The jury in the Rutgers case got it wrong: It may be the Internet, not a stupid 20-year-old, that is ultimately responsible for the tragedy
The five New Jersey men and seven women who decided Dharun Ravi’s fate last Friday had compelling reasons to find him guilty of a hate crime. Here was a young man training a webcam on his roommate, live-streaming the roommate’s intercourse with another man, and using social media tools such as Twitter to advertise the video and invite his friends to watch. These actions drove the roommate, Tyler Clementi, to leap to his death off the George Washington Bridge, and they led the jury to hold Ravi responsible. Talking to the press shortly after the verdict was read, Marcellus A. McRae, a former federal prosecutor who has been following the case, stated that the decision was “a watershed moment, because it says youth is not immunity.”
It isn’t. But the Internet just might be: If the Rutgers case is a watershed moment, it’s because it forces us to come to terms with the implications of technology having grown faster and wilder than the social norms and the legal edicts designed to keep it—and us—in check.
A few vital caveats: There can be little doubt that homophobia played a considerable role in the events leading to Clementi’s death, a painful reminder that much public education is still needed before one’s sexual orientation is no longer considered something to gawk at, mock, or assail. And there can be no doubt that Ravi, like the rest of us mortals, possesses a sense of agency, and therefore could have, and should have, treated Clementi with the dignity and respect he so dearly deserved. But these key points aside, let us examine the environment that allowed this tragedy to take shape.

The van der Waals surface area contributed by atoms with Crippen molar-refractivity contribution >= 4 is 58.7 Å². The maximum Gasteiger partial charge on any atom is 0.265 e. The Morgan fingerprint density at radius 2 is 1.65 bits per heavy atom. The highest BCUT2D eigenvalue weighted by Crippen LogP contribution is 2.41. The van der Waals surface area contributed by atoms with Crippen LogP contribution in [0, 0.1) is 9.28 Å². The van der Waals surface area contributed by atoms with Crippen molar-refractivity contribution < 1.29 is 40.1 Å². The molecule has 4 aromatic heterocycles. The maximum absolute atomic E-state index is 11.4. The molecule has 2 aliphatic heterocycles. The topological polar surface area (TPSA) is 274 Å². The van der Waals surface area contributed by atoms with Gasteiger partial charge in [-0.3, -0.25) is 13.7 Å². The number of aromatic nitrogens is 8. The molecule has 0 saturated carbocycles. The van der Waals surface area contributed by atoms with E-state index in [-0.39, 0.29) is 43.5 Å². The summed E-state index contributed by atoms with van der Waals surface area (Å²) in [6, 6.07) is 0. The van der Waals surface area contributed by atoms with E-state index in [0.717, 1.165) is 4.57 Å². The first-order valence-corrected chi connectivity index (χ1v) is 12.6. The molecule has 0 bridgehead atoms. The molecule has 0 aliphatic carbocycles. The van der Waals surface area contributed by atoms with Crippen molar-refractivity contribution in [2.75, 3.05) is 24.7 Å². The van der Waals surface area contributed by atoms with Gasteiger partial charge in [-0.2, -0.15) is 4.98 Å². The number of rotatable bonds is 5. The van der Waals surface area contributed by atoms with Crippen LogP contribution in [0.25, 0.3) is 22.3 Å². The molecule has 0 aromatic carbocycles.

As a professor of digital media, I spend much time both researching our nascent modes of communication and observing young men and women interacting with, and through, them. I’m still a geek at heart—technology tends to make me giddy—but the more I think about it, the more things seem grim. Put bluntly, I believe that for all its many and undeniable advantages, the suite of media, technologies, and practices collectively known as Web 2.0 is facilitating a radical reimagining of what it means to be human, dimming the critical faculties, sanctioning speed over contemplation, and spawning a host of what could only be called nonpersons.
That’s not my term. It’s Jaron Lanier’s. A celebrated computer scientist and a founding father of virtual reality, Lanier gradually came to see the vicissitudes of technology as a spiraling dive into barbarity. The problem, he argued in his controversial manifesto You Are Not a Gadget, is that Facebook, Twitter, and the other platforms that govern and regulate so many of our exchanges with our fellow human beings are information systems, and as such they demand, well, information: favorite bands, lists of friends, quick posts, snapshots.
But information, Lanier observed, under-represents reality. We are more than lovers of Phish or graduates of Yale, more than that person tagged in that photo from last night’s party. We contain multitudes too complex for 140 characters to capture. And yet, in our zeal to catch up with our friends and with the times, we reduce ourselves to data. We are so thrilled with the opportunity to keep in touch with so many people with such speed and facility that we agree to limit our thoughts and our feelings to dispatches that are easy to categorize and store in the growing database that is the contemporary Internet. This, Lanier laments, is based on a “philosophical mistake,” the belief “that computers can presently represent human thought or human relationships. These are things computers cannot currently do.”
Lanier is not alone in his critique. Sherry Turkle, a professor of social studies of science and technology at MIT, has come to similar conclusions. An enthusiastic technophile, Turkle too took a turn for the dark in her new book, Alone Together: Why We Expect More From Technology and Less From Each Other. Conducting a staggering amount of ethnographic interviews with young users of technology, she reported on a generation accustomed to thinking of communication as a ceaseless flow in which meaning is tangential and identities blurred.
In 1862, Ulysses S. Grant issued an order expelling all Jews from his territory. Turns out, that was a good thing. Historian Jonathan Sarna explains.